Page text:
Study Guide

Jazz Innocence

By Toni Morrison

Innocence

The young are not so young here, and there is no such thing as midlife. (1.20)

The quintessential live-fast-die-young-in-the-City quote. Life moves so fast, and there is no much scandalous sin everywhere, that the young people get wise beyond their years. In the same way, life is so nonstop and exhausting that you just get old after a certain point. No midlife crisis for the City-dweller. No innocence, either.

From then on she hid the girl's hair in braids tucked under, lest whitemen see it raining round her shoulders and push dollar-wrapped fingers towards her. Much of this she could effect with her dress but as the girl grew older, more elaborate specifications had to be put in place. High-heeled shoes with the graceful strap across the arc, the vampy hats closed on the head with saucy brims framing the face, makeup of any kind—all of that way outlawed in Alice Manfred's house. (3.4)

Alice is the gatekeeper of innocence, and is working with the backward understanding that loss of innocence is something that comes from the outside. Her logic goes: As long as a man doesn't see Dorcas as sexual, she won't be sexual. Hmm… We know how well that works out.

When Alice Manfred collected the little girl from the Miller sisters, on those evenings following the days her fine stitching was solicited, the three women sat down in the kitchen to hum and sigh over cups of Postum at the signs of Imminent Demise: such as not just ankles but knees in full view, lip rouge as red as hellfire, burnt matchsticks rubbed on eyebrows, fingernails tipped with blood: you couldn't tell the streetwalkers from the mothers. (3.6)

Giving Alice the full historical benefit of the doubt, we guess she has a right to be shocked. The 1920s were super-shocking. Women were wearing dresses down to the floor a decade prior, and now they were showing off their scandalous knees. Lipstick was, prior to the 1920s, essentially stage makeup, it was the cosmetics equivalent of wearing a Vegas-style feathered headdress. No wonder it looked like innocence was gone for good for old women like Alice.

I always believed that girl was a pack of lies. I could tell by her walk her underclothes were beyond her years, even if her dress wasn't. (3.50)

Felice knew that Dorcas was playing the oldest game in book: going out with parent-approved clothes on and then making a switcheroo to something sexier. But Dorcas didn't just swap a sweater for a crop top. She swapped out weird 1920s girl-underwear for weird 1920s woman-underwear. Seriously, those things look like torture devices. But hey, proof positive that loss-of-innocence doesn't start with the first application of lipstick. Hear that, Alice?

What did she see, young girl like that, barely out of high school, with unbraided hair, lip rouge for the first time and high-heeled shoes? (4.9)

What does Dorcas see in Joe? Well, we know that a couple of mean boys at a party didn't want to dance with Dorcas, so by the time Joe comes around she is super-happy to have someone drooling over her. But from all accounts, Joe is a silver fox. He might be fifty, but he's aged gracefully.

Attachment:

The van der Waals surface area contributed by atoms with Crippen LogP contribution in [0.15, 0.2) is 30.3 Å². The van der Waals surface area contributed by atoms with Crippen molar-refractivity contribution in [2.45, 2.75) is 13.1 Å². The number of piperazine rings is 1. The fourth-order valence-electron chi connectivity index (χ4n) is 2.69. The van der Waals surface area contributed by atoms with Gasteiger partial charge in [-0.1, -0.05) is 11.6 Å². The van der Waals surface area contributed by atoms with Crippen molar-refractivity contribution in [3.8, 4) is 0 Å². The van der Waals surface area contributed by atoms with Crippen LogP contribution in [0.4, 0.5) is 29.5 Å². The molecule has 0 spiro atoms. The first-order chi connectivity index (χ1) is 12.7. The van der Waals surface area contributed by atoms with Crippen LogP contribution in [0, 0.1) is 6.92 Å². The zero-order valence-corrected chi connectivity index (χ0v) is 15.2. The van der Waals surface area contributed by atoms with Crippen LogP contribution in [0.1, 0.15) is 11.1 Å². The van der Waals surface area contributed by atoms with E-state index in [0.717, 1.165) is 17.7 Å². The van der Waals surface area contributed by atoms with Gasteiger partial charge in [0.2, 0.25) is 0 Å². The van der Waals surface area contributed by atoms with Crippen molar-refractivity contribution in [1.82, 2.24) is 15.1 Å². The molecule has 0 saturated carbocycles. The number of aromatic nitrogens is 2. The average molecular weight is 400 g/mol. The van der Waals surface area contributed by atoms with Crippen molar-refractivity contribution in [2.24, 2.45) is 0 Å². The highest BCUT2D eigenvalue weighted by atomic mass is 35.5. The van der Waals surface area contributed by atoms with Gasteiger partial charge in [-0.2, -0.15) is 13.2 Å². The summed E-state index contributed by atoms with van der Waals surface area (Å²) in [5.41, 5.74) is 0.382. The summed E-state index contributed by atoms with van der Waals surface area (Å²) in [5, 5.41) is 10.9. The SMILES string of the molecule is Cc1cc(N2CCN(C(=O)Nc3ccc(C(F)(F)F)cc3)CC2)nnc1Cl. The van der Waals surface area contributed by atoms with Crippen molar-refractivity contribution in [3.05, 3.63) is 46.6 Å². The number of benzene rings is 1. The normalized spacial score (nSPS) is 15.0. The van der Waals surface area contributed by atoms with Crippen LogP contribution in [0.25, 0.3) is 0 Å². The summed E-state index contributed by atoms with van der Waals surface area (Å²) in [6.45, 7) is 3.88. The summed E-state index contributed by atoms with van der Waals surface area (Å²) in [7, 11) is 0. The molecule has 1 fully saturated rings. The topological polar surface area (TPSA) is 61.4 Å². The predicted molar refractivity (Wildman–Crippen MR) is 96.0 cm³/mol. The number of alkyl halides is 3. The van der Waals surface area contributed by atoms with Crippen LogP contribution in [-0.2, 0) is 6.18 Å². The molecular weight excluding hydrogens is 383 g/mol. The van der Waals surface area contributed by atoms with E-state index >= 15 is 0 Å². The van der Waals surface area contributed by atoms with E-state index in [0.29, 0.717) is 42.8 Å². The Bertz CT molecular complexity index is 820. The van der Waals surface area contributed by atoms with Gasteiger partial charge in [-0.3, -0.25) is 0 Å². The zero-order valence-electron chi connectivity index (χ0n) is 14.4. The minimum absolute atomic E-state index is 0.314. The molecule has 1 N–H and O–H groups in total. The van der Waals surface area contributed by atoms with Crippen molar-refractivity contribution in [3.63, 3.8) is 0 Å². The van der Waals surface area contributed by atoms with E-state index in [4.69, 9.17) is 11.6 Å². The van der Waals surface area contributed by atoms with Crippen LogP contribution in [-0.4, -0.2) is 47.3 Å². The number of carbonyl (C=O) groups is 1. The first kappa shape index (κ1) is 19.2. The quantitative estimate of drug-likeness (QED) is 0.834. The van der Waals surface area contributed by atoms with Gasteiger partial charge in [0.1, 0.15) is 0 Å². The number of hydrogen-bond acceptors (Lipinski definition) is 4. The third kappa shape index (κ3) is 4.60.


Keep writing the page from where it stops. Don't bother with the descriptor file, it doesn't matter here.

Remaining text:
But Joe had been in the City twenty years and isn't young anymore. I imagine him as one of those men who stop somewhere around sixteen. Inside. (5.8)

Yeah, this answers—partially—the question about why Joe wants to date an eighteen-year-old so badly. Because he's sixteen inside. He wants a girl around his own age—he's not being an old perv, he's just a teenaged boy trapped in a fifty-year-old body. Proving that innocence can be lost at any age, and it can also persist to any age.

He was sure he was tending a sweet but abused young girl at first, but when she bit him he said, Oh, she's wild. (7.3)

If you take away one thing from Jazz (besides an appreciation of jazz music) remember not to make snap judgments about girls. Not all young girls are sweet and innocent, and neither are all young girls scandalous and after older men. The characters in this book keep learning this over and over again, with women tending to view girls as sinful and men tending to view them as innocent.

"I taught you both you all never kill the tender and nothing female if you can help it." (7.27)

The laws of hunting, folks: Don't kill babies, don't kill women. This is one of those things that is totally sound when it's kept to sphere of hunting, but starts getting angry-making when it becomes metaphorical. Because it lumps women and babies together as innocent, defenseless, kind of unformed entities, and that's kind of messed up when you think about it.

The girls have red lips and their legs whisper to each other through silk stockings. The red lips and the silk flash power. A power they will exchange for the right to be overcome, penetrated. (7.44)

This is Joe's point-of-view, and you can tell a whole lot about Joe from this statement. This highlights both his feelings toward young women and his feelings toward young men: that both are more powerful than he is, and that both are equally lacking in innocence.

"But he must not have known about her. How she liked to push people, men." (9.28)

This line underlines in neon yellow the thesis statement Dorcas is not innocent. She likes to provoke, she's of her time, the provocative 1920s. Dorcas's lack of innocence isn't a form of shaming in the context of Jazz; it's a testament to her agency as a character. She's a victim of murder, absolutely, but she isn't manipulated and used by Joe. Her lack of innocence is full of power.

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